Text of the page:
In depths of Philadelphia, the garden plot beckons

Philadelphia’s newest urban garden is as urban as it gets.

Downtown, alongside one of Center City’s busiest traffic corridors, lying in the shadow of a skyscraper, stretches a quarter-acre plot of lettuces and peppers and flowers. The vacant lot in the heart of the city represents a new idea in creating green space.

The Pennsylvania Horticultural Society created the temporary, pop-up garden at the corner of 20th and Market streets, next to the glass tower of the Independence Blue Cross building. The lot has been vacant for over 20 years, surrounded by a high fence and filled with trash and debris.

Now the lot has raised beds for vegetables and herbs, a display shed made from recycled material in the style of modernist painter Piet Mondrian, flower beds and even animal topiary.

The herbs and vegetables will be sent to a handful of the city’s finer restaurants (R2L, Square 1682, Table 31, Sampan, Barbuzzo, and Paradiso) which will, in turn, donate proceeds back to PHS urban gardening programs.

Everything is designed to be pulled up, dismantled, and moved. PHS has the land for a single growing season. Next spring it will pop up somewhere else.

A temporary season 

Urban gardening is a fight for space and longevity in a place designed for development. The successful ones are based on a community of neighbors who protect the land from development.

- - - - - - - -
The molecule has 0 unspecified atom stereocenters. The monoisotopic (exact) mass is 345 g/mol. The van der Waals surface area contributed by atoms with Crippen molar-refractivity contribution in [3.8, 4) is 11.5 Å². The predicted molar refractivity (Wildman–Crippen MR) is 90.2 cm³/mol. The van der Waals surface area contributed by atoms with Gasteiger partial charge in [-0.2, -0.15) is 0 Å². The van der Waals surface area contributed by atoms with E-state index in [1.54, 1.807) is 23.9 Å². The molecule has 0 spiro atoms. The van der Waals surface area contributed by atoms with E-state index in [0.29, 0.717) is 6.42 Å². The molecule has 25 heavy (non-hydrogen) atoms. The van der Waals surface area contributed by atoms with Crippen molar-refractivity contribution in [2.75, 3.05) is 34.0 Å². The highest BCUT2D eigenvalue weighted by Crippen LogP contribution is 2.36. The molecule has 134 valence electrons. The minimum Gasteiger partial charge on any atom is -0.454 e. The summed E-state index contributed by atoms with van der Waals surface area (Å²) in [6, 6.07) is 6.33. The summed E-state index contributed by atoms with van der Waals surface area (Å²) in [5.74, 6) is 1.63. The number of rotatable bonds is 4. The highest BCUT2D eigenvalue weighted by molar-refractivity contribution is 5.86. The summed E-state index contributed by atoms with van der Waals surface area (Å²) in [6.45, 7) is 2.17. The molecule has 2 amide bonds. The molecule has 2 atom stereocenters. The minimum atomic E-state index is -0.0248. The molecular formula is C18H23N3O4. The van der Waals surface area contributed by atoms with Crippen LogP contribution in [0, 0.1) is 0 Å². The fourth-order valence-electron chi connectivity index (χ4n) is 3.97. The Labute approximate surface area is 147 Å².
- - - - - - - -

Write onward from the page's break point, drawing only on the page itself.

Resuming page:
But the pop-up garden acts as a stop-gap activity. The garden at 20th and Market may ultimately help the lot’s development.

“It reintroduced the site to the neighborhood,” said Gerard Sweeney, president of Brandywine Realty Trust, which owns the land. “Getting people to walk on the site, walk past it, seeing the site, it makes it a lot less foreboding than it was with the wood fence around it for so many years.”

Growing food downtown is not ideal. The wind whipping through the concrete canyon whisks away moisture, and car exhaust chokes leaves.

But like any broker will tell you, it’s all about location location location.

The crops may struggle, but the lot works well as a living, organic billboard advertising the allure of green space to downtown pedestrians, with its decorative flowers, demonstrations of recycled construction, and horticultural programming such as classes and tours. Only about a quarter of the lot is used for growing food.

Very much on display

The big wooden fence has been torn down, replaced with a gated chain-link fence. This first experiment in temporary gardening is meant to be seen.

“In Center City, each site is going to be developed,” said PHS president Drew Becher. “So rather than have a fenced-off, weedy lot, to have something pop up here for a season, do some good, then take it to another place.”

Almost no debris was removed from the lot. Designers used as much of the accumulated junk as possible to build beds and planters. The rest is sitting as a heap of rubble, waiting to be used for found-object sculptures.

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